Re: Using ABF to explore the conformational space of a spin label attached to a membrane protein

From: Jérôme Hénin (
Date: Thu Dec 16 2010 - 07:47:42 CST

Dear Ajasja,

>>Actually 3700000, including the last stage, which repeats the first
>>one (useful to check for hysteresis). 10000 steps might not be needed
>>for convergence, but the restraints seem to make it slower than a
>>standard minimization.
> Just one more question: What happens when the transition from one stage to
> the next occurs? I would imagine that only the reaction coordinate increases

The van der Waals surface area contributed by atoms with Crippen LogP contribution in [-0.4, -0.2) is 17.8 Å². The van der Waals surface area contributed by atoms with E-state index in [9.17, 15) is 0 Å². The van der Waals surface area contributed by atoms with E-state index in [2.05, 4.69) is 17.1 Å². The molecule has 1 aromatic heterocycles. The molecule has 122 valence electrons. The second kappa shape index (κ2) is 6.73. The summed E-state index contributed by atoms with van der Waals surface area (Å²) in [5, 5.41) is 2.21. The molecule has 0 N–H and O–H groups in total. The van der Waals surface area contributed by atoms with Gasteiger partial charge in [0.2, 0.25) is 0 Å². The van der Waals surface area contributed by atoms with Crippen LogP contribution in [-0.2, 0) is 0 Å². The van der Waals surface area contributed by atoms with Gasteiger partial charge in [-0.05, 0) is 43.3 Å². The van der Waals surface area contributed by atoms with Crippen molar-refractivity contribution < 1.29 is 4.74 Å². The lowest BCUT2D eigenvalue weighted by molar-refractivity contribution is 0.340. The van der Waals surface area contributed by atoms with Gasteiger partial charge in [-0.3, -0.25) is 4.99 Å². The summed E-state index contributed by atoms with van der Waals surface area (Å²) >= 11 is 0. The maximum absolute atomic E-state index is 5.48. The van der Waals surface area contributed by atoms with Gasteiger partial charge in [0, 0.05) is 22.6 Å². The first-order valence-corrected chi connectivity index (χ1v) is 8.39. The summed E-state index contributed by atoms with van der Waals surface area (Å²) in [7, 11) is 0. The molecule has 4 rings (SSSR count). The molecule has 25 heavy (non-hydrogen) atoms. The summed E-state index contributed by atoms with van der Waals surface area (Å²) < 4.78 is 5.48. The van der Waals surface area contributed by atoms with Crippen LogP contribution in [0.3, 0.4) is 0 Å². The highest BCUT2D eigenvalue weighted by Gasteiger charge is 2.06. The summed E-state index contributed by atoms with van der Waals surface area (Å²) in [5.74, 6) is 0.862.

> for one step, but the rest of the system stays minimized (since the last
> frame of the previous stage is minimized).

Indeed. Then the atoms next to the rotated bond move quickly in
response to the restraint, but then this has to propagate to the rest
of the molecule. That can be quite slow. A more efficient (but more
involved) method would be to prepare initial coordinates for each
stage by performing rigid-body rotations around the bond (e.g. in
VMD), saving those coordinates as a sequence in a DCD file, and
writing a NAMD script that loads new starting coordinates between each
stage, with alternating "coorfile read" and "run" commands.


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